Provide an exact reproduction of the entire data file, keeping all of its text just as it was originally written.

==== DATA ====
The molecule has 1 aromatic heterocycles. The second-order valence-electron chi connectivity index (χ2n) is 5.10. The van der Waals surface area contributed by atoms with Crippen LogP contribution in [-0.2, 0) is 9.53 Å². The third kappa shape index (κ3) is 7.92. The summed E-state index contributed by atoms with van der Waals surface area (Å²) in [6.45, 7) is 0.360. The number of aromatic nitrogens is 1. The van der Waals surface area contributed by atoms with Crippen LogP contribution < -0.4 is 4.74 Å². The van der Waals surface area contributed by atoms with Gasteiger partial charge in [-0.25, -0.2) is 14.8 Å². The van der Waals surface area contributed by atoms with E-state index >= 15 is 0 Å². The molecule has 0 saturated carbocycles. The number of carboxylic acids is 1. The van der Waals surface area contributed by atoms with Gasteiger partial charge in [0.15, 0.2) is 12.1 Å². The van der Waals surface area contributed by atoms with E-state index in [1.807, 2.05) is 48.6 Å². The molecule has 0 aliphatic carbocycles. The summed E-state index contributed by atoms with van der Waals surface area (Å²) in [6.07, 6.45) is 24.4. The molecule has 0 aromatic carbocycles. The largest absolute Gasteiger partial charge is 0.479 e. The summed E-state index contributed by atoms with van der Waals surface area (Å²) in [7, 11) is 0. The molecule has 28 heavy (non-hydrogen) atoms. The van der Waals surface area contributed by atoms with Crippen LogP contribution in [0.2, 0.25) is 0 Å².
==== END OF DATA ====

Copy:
The molecule has 1 aromatic heterocycles. The second-order valence-electron chi connectivity index (χ2n) is 5.10. The van der Waals surface area contributed by atoms with Crippen LogP contribution in [-0.2, 0) is 9.53 Å². The third kappa shape index (κ3) is 7.92. The summed E-state index contributed by atoms with van der Waals surface area (Å²) in [6.45, 7) is 0.360. The number of aromatic nitrogens is 1. The van der Waals surface area contributed by atoms with Crippen LogP contribution < -0.4 is 4.74 Å². The van der Waals surface area contributed by atoms with Gasteiger partial charge in [-0.25, -0.2) is 14.8 Å². The van der Waals surface area contributed by atoms with E-state index >= 15 is 0 Å². The molecule has 0 saturated carbocycles. The number of carboxylic acids is 1. The van der Waals surface area contributed by atoms with Gasteiger partial charge in [0.15, 0.2) is 12.1 Å². The van der Waals surface area contributed by atoms with E-state index in [1.807, 2.05) is 48.6 Å². The molecule has 0 aliphatic carbocycles. The summed E-state index contributed by atoms with van der Waals surface area (Å²) in [6.07, 6.45) is 24.4. The molecule has 0 aromatic carbocycles. The largest absolute Gasteiger partial charge is 0.479 e. The summed E-state index contributed by atoms with van der Waals surface area (Å²) in [7, 11) is 0. The molecule has 28 heavy (non-hydrogen) atoms. The van der Waals surface area contributed by atoms with Crippen LogP contribution in [0.2, 0.25) is 0 Å².